Singaporeans instinctively turn away when approached for information.
Generally, most of us are skeptical and suspicious of strangers who try to strike up conversations with us.
For Chairat Tan, however, seeking information from strangers is an integral part of his daily job and requires just the right mix of accessibility and tenacity when he has to make 45 calls and 20 home visits a day before the pandemic.
He is a data collector for the Department of Workforce Research and Statistics (MRSD) at the Ministry of Manpower.
“I worked as an investigator and an investigation supervisor. My role allowed me to interact with people from all walks of life and also gave me the opportunity to lead my own team of surveyors ”, explains the happy man, who has gradually climbed the ranks of his career at MRSD.
He continues despite the difficult challenges of his job because he recognizes the fruits of his labor.
As a survey interviewer, he assisted respondents in their survey submissions and explained to them how the data collected helps in the development of workforce policies.
When he became a survey supervisor, his role evolved into coaching interviewers and directing inquiries and comments from respondents and interviewers to the right channels.
Meaning and purpose
Tan emphasizes that the information he gathers is of great benefit to society: “Many workforce policies have been formulated using our survey data. the Workfare Income Supplement (WIS) diet is one such policy. It provides cash and CPF payments to more than 400,000 low-wage workers, so they have more for their retirement and can better deal with the COVID-19 situation. “
He recounts a time when he was coming home from work, his neighbor, knowing the work he does, thanked him for having contributed to the development of the WIS system.
“My neighbor was grateful because his family was able to get through this difficult time with extra income,” he says.
Tan discloses that he enjoys talking to respondents from all walks of life, who sometimes share their personal stories and struggles with him. Naturally, he empathizes and goes out of his way to help.
“I remember a respondent calling our hotline to take a survey. He spoke about his financial situation and the fact that he only had $ 600 left in his bank account. He needed to feed his family of five, so he had to borrow money from friends and relatives, ”Tan reveals.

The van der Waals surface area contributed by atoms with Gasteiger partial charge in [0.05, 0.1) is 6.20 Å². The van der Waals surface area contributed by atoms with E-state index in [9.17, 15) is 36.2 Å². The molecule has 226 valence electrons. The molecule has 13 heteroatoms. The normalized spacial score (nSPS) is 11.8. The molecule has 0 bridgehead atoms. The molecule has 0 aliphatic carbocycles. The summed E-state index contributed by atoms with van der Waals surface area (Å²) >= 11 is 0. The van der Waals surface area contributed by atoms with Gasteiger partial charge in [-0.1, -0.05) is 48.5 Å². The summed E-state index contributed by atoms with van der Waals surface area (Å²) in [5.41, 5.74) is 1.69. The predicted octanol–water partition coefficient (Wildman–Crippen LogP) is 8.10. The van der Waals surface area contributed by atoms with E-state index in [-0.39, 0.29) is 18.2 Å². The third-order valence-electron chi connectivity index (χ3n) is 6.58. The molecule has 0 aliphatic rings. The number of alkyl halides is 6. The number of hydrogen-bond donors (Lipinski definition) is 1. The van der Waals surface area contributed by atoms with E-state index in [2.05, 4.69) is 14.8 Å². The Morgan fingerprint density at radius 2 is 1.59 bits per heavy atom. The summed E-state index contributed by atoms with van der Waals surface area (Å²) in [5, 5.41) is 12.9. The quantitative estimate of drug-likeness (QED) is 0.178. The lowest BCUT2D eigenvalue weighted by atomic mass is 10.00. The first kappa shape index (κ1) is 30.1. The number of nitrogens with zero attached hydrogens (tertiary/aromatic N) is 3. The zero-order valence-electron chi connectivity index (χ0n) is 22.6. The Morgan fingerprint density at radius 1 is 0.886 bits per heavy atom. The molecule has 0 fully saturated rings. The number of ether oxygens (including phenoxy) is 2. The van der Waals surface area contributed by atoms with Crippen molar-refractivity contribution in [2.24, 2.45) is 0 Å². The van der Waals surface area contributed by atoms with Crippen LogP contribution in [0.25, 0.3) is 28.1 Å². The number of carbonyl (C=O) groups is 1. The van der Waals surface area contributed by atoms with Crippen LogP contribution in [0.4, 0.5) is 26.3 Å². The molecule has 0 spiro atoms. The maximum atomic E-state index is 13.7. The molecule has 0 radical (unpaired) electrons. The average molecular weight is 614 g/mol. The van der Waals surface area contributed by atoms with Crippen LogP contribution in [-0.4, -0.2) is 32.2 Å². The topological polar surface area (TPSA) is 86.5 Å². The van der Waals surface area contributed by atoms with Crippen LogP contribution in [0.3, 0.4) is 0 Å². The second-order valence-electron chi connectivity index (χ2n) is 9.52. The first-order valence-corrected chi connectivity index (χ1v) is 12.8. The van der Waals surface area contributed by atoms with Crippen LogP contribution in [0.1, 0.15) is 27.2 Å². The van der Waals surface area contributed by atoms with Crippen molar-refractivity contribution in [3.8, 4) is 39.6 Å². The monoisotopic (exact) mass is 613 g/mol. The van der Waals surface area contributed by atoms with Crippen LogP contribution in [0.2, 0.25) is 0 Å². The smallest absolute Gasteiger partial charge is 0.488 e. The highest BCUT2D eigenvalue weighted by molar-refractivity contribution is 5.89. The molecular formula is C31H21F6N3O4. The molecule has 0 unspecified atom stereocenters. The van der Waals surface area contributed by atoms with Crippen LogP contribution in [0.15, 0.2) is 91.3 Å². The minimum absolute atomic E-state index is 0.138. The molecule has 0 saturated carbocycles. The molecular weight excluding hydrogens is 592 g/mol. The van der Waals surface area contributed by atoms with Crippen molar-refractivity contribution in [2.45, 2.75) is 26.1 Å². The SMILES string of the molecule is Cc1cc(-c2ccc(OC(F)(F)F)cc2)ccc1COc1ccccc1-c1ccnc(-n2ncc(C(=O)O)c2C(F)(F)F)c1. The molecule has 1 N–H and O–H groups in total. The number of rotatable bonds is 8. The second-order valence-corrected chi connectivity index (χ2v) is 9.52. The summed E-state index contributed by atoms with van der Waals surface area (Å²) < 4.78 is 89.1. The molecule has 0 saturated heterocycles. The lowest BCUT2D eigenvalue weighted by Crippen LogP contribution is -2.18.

“He shared that he was having difficulty finding a job due to a minor speech impediment and asked for my help looking for a job. I helped him by recommending a few job search platforms, like the MyCareersFuture.gov.sg portal and NTUC e2i.
A few months later, he called me back to tell me that he had found a job as a condominium caretaker. He was grateful for the help and relieved to be able to provide for his family. It made me realize how important my job was to give a helping hand to someone in need.
Tan downplays the good he has done during the three years at MRSD, citing that the realization of the importance of his work from heartwarming moments like these has renewed his commitment to his role in public service. repeatedly.
An invaluable experience
“My minor contributions impact members of the public. At first I thought I was just calculating numbers. After my neighbor thanked me, I realized that there are thousands of others who also benefit from my work, ”he reveals.
Tan shares that while he enjoyed working in the field, he was also eager to explore other areas of survey planning and learn new skills. When the opportunity to move up to a statistician position arose, he applied and got it.
Most importantly for him, his new position allows him to continue doing what he loves and apply his past experience.
“As a statistics manager, in addition to data collection, I would also need an analytical mind. We are encouraged to constantly improve ourselves. This year, I am learning technical skills, such as R programming and Python, to analyze data, and create dashboards using PowerBI and Tableau to better present the data, ”he explains.
Such data analysis tools improve the efficiency of data collection and help Tan better plan his tasks and resource allocation, especially when he needs to map the locations his investigators need to visit.
How to tell the good guys
Tan acknowledges that the legitimacy of a MOM data collector is the primary concern of those interviewed.
When in doubt, he encourages members of the public to verify investigators ‘unique identifiers, which they can enter into the MOM hotline, or to request an identity card issued by the investigators’ MOM for face-to-face interviews. .
“The legitimacy of the data collector is key to building trust with respondents whose responses will be interpreted into reliable data points which then play an important role in shaping workforce policies. These results allow us to better understand changing societal needs and help us improve existing policies or develop new ones. What is important to me is that I appreciate what I do and that I am aware of its importance and its impact on our society. “
All pictures from MOM
Work in Progress is a MOM sponsored series that has officers like Tan who, in his work, help shape better policies for Singapore.